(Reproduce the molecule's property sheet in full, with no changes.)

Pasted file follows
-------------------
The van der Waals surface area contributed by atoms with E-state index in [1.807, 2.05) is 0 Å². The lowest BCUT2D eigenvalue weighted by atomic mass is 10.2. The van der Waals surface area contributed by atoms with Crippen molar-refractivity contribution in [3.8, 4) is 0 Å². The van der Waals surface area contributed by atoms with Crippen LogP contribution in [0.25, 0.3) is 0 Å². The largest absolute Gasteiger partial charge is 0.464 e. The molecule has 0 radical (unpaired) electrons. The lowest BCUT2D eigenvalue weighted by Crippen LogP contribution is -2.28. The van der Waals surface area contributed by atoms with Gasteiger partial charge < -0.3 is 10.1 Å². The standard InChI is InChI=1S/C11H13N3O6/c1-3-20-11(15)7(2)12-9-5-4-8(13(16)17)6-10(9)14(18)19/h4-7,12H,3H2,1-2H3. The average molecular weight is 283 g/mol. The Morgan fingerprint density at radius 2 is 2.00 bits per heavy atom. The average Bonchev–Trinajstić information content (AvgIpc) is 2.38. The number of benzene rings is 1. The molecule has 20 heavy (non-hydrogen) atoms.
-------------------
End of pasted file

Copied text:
The van der Waals surface area contributed by atoms with E-state index in [1.807, 2.05) is 0 Å². The lowest BCUT2D eigenvalue weighted by atomic mass is 10.2. The van der Waals surface area contributed by atoms with Crippen molar-refractivity contribution in [3.8, 4) is 0 Å². The van der Waals surface area contributed by atoms with Crippen LogP contribution in [0.25, 0.3) is 0 Å². The largest absolute Gasteiger partial charge is 0.464 e. The molecule has 0 radical (unpaired) electrons. The lowest BCUT2D eigenvalue weighted by Crippen LogP contribution is -2.28. The van der Waals surface area contributed by atoms with Gasteiger partial charge < -0.3 is 10.1 Å². The standard InChI is InChI=1S/C11H13N3O6/c1-3-20-11(15)7(2)12-9-5-4-8(13(16)17)6-10(9)14(18)19/h4-7,12H,3H2,1-2H3. The average molecular weight is 283 g/mol. The Morgan fingerprint density at radius 2 is 2.00 bits per heavy atom. The average Bonchev–Trinajstić information content (AvgIpc) is 2.38. The number of benzene rings is 1. The molecule has 20 heavy (non-hydrogen) atoms.